The idea is as follows as found on the Energy.gov sits:
Going Solar in Record Time with Plug-and-Play PV
Systems Integration Lead, SunShot Initiative
WHAT DOES THIS PROJECT DO?
The Energy Department is investing up to $5 million this year to simplify residential photovoltaic installations.
Under the Plug-and-Play Photovoltaics initiative, up to two awardees will receive support to design market-ready PV systems.
If you have a home computer, you have probably used plug-and-play technology to install new hardware like printers or web cams. Many of today’s smart phones also incorporate this technology. You simply connect the new device to launch an automatic configuration process and, within minutes, your system is set up and ready to go.
The SunShot Initiative is now aiming to bring that same ease of installation to residential photovoltaic (PV) solar systems. In the future, installing a solar array for your home could be as easy as plugging in common household appliances, which are purchased, installed and operational in one day. The goal is to simply plug the new system into a PV-ready circuit to initiate an automatic detection system that would connect your system with your local utility. In just one day, you are able to start powering your home with renewable solar electricity.
The Energy Department is investing up to $5 million this year to develop plug-and-play PV technology that will make this vision a reality, making the process of buying, installing and connecting energy systems faster, easier and less expensive for American homeowners and families. Under the Plug-and-Play Photovoltaics initiative announced today, up to two awardees will receive support to design a market-ready PV system that could fundamentally change the design and installation of residential PV systems.
This effort is part of the Department’s broader strategy to reduce the non-hardware or “soft” costs of solar, from installation, permitting and interconnection to electronics and mounting hardware. As the costs of solar PV modules continue to come down, soft costs and other non-module hardware costs now account for more than half of the total cost of home solar systems.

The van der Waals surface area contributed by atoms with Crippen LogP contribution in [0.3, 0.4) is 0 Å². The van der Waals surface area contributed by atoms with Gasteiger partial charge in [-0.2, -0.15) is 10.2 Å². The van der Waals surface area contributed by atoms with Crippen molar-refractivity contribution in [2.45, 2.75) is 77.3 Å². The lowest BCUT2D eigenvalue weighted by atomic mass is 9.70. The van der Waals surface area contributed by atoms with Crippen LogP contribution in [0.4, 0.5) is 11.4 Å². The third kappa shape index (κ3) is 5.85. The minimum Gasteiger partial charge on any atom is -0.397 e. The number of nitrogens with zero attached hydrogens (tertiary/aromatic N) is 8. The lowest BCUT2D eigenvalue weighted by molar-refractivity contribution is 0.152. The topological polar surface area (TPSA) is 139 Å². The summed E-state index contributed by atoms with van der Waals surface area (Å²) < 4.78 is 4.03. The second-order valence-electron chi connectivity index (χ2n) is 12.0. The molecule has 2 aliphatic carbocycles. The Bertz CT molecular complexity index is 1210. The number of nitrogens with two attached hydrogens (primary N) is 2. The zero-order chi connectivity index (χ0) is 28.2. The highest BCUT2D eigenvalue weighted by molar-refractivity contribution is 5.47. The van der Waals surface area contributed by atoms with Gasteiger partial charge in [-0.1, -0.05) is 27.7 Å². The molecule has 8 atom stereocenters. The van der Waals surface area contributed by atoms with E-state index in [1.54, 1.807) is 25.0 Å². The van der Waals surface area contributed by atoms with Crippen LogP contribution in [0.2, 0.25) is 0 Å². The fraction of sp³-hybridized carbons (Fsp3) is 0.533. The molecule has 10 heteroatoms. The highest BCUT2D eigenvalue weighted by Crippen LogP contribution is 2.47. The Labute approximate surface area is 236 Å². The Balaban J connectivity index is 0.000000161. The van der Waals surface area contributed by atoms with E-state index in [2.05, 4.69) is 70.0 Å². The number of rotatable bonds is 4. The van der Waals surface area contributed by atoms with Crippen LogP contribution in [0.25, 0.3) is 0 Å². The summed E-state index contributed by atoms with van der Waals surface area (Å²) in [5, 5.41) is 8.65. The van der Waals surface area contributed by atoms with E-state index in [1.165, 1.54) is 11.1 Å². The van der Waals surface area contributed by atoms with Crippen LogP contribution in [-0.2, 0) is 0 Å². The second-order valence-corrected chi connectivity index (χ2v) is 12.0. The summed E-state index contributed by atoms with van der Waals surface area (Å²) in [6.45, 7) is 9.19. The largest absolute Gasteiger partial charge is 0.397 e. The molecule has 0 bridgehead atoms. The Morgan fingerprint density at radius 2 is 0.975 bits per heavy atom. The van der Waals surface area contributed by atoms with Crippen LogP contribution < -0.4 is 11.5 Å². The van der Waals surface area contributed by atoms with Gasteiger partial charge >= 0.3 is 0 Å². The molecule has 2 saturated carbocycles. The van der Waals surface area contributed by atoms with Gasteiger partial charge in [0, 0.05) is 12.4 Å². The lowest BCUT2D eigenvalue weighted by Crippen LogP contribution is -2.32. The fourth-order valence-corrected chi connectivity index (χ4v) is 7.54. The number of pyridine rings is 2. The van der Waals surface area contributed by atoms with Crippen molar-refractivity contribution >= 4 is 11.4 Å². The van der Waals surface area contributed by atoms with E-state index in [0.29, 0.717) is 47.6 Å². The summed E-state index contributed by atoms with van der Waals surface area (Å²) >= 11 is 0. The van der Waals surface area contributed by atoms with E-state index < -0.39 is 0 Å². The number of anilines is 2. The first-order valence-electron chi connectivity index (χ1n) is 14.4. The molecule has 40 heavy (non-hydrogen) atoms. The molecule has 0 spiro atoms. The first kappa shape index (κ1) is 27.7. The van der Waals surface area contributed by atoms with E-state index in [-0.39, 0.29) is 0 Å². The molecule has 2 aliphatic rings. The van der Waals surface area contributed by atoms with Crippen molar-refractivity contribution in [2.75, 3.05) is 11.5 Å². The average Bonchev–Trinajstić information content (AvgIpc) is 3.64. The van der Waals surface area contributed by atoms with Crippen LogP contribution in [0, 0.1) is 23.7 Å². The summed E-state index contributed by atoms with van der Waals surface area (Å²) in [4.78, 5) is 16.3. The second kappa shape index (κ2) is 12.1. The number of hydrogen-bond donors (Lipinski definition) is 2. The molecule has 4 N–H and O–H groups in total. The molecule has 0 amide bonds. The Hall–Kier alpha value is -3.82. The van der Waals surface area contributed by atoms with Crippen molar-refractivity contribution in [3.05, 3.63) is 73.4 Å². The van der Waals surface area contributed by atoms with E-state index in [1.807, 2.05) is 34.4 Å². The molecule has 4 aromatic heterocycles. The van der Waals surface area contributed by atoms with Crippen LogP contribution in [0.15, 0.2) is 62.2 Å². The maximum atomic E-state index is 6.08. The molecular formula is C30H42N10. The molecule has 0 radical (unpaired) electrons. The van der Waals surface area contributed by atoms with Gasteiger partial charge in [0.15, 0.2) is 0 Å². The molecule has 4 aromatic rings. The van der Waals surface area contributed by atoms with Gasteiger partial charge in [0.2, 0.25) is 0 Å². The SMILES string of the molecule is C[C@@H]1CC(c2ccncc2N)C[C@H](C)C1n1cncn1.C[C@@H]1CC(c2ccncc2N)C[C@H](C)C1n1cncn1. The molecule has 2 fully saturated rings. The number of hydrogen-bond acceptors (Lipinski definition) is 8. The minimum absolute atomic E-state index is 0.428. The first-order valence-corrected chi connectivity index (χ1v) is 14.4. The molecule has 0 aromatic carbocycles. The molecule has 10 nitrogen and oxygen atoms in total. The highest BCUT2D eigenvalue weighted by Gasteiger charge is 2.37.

Check out more on the Department’s SunShot Initiative HERE and learn about how we’re working to reduce the cost of solar energy by 75% by the end of the decade, making it cost competitive with other forms of American energy.
The DOE SunShot Initiative is a collaborative national initiative to make solar energy cost competitive with other forms of energy by the end of the decade. Reducing the installed cost of solar energy systems by about 75% will drive widespread, large-scale adoption of this renewable energy technology and restore U.S. leadership in the global clean energy race.
Lofty goals, big ideas, green jobs, big plans in a year of elections and political gridlock, roadblock etc. I worry at times that you can fall into two camps when it comes to these ideas - the cheerleader or the naysayer. And there are more than enough sites that fall into both - I read them. So I try to be optimistic while being honest about what really is possible and what the reality of each situation, scenario, and option offers. I frequently find that when in naysayer camp there is a lot to criticize while not offering real suggestions or alternatives as to what is possible. A good example was the super insulation project of the housing project I blogged about. Much was made about the overall costs and longevity and pay back without a full analysis on why is what expensive and what could have simply been done to maintain the integrity while lowering the costs. Its easy to be an armchair critic or "curmudgeon". The same goes with the cheerleader. When you vest into a concept or idea the project becomes secondary to one's personal involvement so instead of criticism being perceived as constructive its taken personally and as result there is little room for diverse ideas or options.
My issue is that (and I have blogged on this before) many grants and loans are often less based on the merit of the project but on the political connection of the grantee. As noted many of the earlier DOE grants to businesses like Solyndra were based on the political relationships to those in the "know" vs those with the know. And frankly I suspect more of the same crony capitalism again.
I do believe that while encouraging the development and use of electric cars the need for PV panels on those who elect to have such cars will be essential on several counts.. one being overall energy use and costs that could easily add to the sticker shot of the overall costs and maintenance of said vehicle. And given that if you are living in a multi family project who pays for the charging and how that is done will also be one for debate, I suspect sooner vs later.
I am interested to see if this project will be discussed at the DOE conference in Denver this summer. We shall see.